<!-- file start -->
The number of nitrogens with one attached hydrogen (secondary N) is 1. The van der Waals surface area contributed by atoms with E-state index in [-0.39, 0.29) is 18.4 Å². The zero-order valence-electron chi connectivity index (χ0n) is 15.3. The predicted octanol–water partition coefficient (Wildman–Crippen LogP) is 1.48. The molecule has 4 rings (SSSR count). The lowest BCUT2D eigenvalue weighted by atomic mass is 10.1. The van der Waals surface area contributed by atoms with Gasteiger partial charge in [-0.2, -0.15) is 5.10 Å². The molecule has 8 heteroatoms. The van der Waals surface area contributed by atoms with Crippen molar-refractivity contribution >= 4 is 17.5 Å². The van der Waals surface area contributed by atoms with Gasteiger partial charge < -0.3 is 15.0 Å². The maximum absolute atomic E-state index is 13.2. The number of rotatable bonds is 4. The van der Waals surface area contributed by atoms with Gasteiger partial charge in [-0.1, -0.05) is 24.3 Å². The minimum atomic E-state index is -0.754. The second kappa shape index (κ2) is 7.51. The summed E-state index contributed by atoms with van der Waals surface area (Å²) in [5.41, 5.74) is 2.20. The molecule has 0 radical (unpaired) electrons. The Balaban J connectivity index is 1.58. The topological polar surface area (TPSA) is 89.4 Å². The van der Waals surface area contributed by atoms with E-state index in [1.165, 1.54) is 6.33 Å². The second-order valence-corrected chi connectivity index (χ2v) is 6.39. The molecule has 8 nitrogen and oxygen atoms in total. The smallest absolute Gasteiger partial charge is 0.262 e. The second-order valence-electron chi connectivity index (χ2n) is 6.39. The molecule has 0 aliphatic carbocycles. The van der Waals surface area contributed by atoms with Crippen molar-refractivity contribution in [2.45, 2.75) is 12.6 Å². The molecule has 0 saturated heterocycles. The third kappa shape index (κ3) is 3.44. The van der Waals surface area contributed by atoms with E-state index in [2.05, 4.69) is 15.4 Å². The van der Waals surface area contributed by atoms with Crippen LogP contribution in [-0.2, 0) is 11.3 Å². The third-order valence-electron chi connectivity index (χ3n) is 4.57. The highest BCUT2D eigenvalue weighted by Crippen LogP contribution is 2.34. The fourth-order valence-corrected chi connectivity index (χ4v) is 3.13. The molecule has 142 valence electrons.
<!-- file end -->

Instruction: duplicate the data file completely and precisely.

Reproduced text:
The number of nitrogens with one attached hydrogen (secondary N) is 1. The van der Waals surface area contributed by atoms with E-state index in [-0.39, 0.29) is 18.4 Å². The zero-order valence-electron chi connectivity index (χ0n) is 15.3. The predicted octanol–water partition coefficient (Wildman–Crippen LogP) is 1.48. The molecule has 4 rings (SSSR count). The lowest BCUT2D eigenvalue weighted by atomic mass is 10.1. The van der Waals surface area contributed by atoms with Gasteiger partial charge in [-0.2, -0.15) is 5.10 Å². The molecule has 8 heteroatoms. The van der Waals surface area contributed by atoms with Crippen molar-refractivity contribution >= 4 is 17.5 Å². The van der Waals surface area contributed by atoms with Gasteiger partial charge < -0.3 is 15.0 Å². The maximum absolute atomic E-state index is 13.2. The number of rotatable bonds is 4. The van der Waals surface area contributed by atoms with Gasteiger partial charge in [-0.1, -0.05) is 24.3 Å². The minimum atomic E-state index is -0.754. The second kappa shape index (κ2) is 7.51. The summed E-state index contributed by atoms with van der Waals surface area (Å²) in [5.41, 5.74) is 2.20. The molecule has 0 radical (unpaired) electrons. The Balaban J connectivity index is 1.58. The topological polar surface area (TPSA) is 89.4 Å². The van der Waals surface area contributed by atoms with E-state index in [1.165, 1.54) is 6.33 Å². The second-order valence-corrected chi connectivity index (χ2v) is 6.39. The molecule has 8 nitrogen and oxygen atoms in total. The smallest absolute Gasteiger partial charge is 0.262 e. The second-order valence-electron chi connectivity index (χ2n) is 6.39. The molecule has 0 aliphatic carbocycles. The van der Waals surface area contributed by atoms with Crippen molar-refractivity contribution in [2.45, 2.75) is 12.6 Å². The molecule has 0 saturated heterocycles. The third kappa shape index (κ3) is 3.44. The van der Waals surface area contributed by atoms with E-state index in [2.05, 4.69) is 15.4 Å². The van der Waals surface area contributed by atoms with Crippen LogP contribution in [-0.2, 0) is 11.3 Å². The third-order valence-electron chi connectivity index (χ3n) is 4.57. The highest BCUT2D eigenvalue weighted by Crippen LogP contribution is 2.34. The fourth-order valence-corrected chi connectivity index (χ4v) is 3.13. The molecule has 142 valence electrons.